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Building a Smart and Equitable City

Jeff S. Merritt, Director of Innovation, City of New York

Smart city projects in New York are first and foremost about the people—improving quality of life for the millions of residents, workers and visitors who come here to live, work and play. Sure, the technology is great, and it is key to our mission, but it is not the end goal in itself. Our smart city journey begins by understanding the unique needs and pain points that New Yorkers face and acknowledging that technology is not always the answer; in fact, sometimes technology can be at the root of these problems. Though New York is unique in many aspects, we believe these lessons can be applied to smart city projects happening anywhere around the globe.

A Tale of Two Cities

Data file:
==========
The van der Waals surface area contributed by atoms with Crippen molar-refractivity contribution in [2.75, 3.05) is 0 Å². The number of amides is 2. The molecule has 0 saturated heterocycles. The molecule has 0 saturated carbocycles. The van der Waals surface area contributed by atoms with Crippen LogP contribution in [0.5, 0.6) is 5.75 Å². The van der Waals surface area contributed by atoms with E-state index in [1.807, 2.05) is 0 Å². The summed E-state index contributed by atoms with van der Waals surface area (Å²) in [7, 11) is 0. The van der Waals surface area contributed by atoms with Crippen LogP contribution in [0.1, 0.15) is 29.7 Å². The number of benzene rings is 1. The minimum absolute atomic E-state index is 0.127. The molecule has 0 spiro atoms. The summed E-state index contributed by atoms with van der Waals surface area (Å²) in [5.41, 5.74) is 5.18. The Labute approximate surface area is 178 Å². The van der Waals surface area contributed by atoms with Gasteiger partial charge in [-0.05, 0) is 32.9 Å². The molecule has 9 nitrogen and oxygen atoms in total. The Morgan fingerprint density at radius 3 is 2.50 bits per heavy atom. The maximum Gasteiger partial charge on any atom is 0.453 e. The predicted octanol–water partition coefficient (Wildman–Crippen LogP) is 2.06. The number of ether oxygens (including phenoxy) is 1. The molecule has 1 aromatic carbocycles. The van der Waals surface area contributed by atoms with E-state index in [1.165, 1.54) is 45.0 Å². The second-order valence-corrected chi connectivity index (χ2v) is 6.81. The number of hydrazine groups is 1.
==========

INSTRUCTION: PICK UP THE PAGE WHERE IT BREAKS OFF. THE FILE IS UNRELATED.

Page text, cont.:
There are almost 400,000 millionaires living in New York City, more than anywhere else in the world. And in midtown Manhattan, where many of these millionaires live and congregate, we can see the incredible potential of smart cities projects. Take Hudson Yards for example. This newest neighborhood in Manhattan is currently being constructed with state-of-the-art technological solutions: continuous access via wired and wireless broadband for any device, organic waste systems, a stormwater tank, and sensors that have the ability to monitor and react to traffic patterns, air quality, power demands, temperature, and pedestrian flow. A playground for the rich and famous, it shows that we can build the city of the future today.